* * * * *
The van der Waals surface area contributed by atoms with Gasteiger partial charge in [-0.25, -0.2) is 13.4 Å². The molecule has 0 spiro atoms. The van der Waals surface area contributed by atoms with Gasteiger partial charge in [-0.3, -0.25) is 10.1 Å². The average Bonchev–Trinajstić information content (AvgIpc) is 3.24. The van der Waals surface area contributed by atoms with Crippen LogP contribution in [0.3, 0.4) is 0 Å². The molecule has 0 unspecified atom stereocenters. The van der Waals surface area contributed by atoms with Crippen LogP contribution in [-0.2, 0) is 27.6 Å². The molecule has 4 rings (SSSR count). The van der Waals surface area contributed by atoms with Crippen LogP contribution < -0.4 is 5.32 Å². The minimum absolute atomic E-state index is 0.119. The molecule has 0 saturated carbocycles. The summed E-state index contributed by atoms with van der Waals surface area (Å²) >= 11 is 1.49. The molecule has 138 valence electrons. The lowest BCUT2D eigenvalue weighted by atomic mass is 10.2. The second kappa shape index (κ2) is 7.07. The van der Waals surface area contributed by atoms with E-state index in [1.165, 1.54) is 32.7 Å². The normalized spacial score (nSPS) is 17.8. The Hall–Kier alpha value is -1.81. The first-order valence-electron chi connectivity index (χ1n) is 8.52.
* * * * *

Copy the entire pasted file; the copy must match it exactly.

The van der Waals surface area contributed by atoms with Gasteiger partial charge in [-0.25, -0.2) is 13.4 Å². The molecule has 0 spiro atoms. The van der Waals surface area contributed by atoms with Gasteiger partial charge in [-0.3, -0.25) is 10.1 Å². The average Bonchev–Trinajstić information content (AvgIpc) is 3.24. The van der Waals surface area contributed by atoms with Crippen LogP contribution in [0.3, 0.4) is 0 Å². The molecule has 0 unspecified atom stereocenters. The van der Waals surface area contributed by atoms with Crippen LogP contribution in [-0.2, 0) is 27.6 Å². The molecule has 4 rings (SSSR count). The van der Waals surface area contributed by atoms with Crippen LogP contribution < -0.4 is 5.32 Å². The minimum absolute atomic E-state index is 0.119. The molecule has 0 saturated carbocycles. The summed E-state index contributed by atoms with van der Waals surface area (Å²) >= 11 is 1.49. The molecule has 138 valence electrons. The lowest BCUT2D eigenvalue weighted by atomic mass is 10.2. The second kappa shape index (κ2) is 7.07. The van der Waals surface area contributed by atoms with E-state index in [1.165, 1.54) is 32.7 Å². The normalized spacial score (nSPS) is 17.8. The Hall–Kier alpha value is -1.81. The first-order valence-electron chi connectivity index (χ1n) is 8.52.